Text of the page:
Unlike SAA, Tactical Asset Allocation gives investors the flexibility to engage in short-term and tactical deviation from the targeted allocation. This flexibility incorporates the market-timing component to portfolio management, which might be more complex for beginners but it allows investors to participate in a market environment that is more conducive and favourable to a certain asset class.
4) Insured Asset Allocation
Investors who are averse to risk would find that Insured Asset Allocation is one of the ideal strategies to adopt in their asset allocation planning.
It involves setting a base asset value from which the portfolio should not drop below. As long as the return is above the base value, investors will exercise their own active investment management, relying on various strategies with the aim to increase their portfolio’s value as much as possible. However, if the value drops below the base value, investors will avoid risky assets and tap on risk-free assets until the base value is fixed.
This helps investors to establish a guaranteed floor level to the risks undertaken in investing. For example, a retiree that wants to maintain a certain minimum standard of living may find an insured asset allocation strategy to suit his or her needs. The downside to this strategy is that it does not provide any guidance for investors to grow his or her portfolio.
5) Dynamic Asset Allocation
Dynamic Asset Allocation is another active investment strategy that requires investors to actively adjust their mix of asset as the market rises and falls. There is also the need to keep track of the economic development.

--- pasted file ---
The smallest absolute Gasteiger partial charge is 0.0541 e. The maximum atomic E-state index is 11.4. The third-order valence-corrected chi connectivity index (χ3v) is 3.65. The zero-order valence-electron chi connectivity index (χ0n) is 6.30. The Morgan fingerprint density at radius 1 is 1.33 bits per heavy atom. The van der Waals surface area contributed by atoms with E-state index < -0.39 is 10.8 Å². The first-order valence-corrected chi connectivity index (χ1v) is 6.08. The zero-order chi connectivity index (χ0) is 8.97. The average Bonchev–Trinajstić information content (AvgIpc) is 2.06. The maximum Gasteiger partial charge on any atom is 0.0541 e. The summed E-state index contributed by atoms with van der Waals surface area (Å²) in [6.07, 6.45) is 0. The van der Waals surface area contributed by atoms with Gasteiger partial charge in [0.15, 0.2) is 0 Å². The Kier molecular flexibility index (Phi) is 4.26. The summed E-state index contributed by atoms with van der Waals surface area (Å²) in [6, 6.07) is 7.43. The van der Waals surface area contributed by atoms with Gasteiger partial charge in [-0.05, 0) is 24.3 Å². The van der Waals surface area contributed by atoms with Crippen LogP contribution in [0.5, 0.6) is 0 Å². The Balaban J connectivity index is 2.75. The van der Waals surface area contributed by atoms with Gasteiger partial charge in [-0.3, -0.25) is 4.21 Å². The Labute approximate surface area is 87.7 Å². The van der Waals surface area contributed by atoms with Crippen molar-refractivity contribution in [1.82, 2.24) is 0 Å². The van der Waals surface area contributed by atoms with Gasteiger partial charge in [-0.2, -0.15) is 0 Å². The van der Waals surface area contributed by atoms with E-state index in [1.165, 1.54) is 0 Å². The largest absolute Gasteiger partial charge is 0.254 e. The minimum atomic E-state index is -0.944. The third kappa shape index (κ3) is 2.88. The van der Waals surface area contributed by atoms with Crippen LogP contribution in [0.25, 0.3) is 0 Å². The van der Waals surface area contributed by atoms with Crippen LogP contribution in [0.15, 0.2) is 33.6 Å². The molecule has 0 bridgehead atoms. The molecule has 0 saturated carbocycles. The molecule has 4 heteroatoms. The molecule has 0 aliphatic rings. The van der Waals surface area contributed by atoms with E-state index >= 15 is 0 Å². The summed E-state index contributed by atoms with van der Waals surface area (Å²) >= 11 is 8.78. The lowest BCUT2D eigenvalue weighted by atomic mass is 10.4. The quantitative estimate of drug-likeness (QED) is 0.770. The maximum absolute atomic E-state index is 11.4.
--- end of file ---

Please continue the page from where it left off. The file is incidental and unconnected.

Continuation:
With this strategy, investors will sell assets that declines and buy into assets that increases.
This makes Dynamic Asset Allocation the exact opposite of the constant-weighting strategy. With this strategy, it relies on the investors’ ability and judgement of the market behaviour as compared to relying on maintaining a targeted mix of assets.
Bottomline: Focus on what you can control
Asset allocation can be either an active or passive investment strategy depending on your preference. However, regardless of the strategies adopted, it is important for you to focus on what you can control – cashflow, financial goals, risk tolerance and time horizon.
These asset allocation strategies can only offer us a guideline on how to react to the market movement. It would however be futile for investors to try to perfectly-time the market. It is more important to focus on what you can control and plan your investment strategies by mitigating the downside risks with a diversification strategy that suits you.
Billy is passionate about the capital market and believes in investing for the long haul. Prior to this, he was an economist at RHB Investment Bank, covering Thailand and Philippines market. He also worked as a financial journalist at The Edge Malaysia and has experience working with an asset management firm. Aside from the capital market, Billy loves a good conversation over a cup of coffee, is a fitness enthusiast and a tech geek.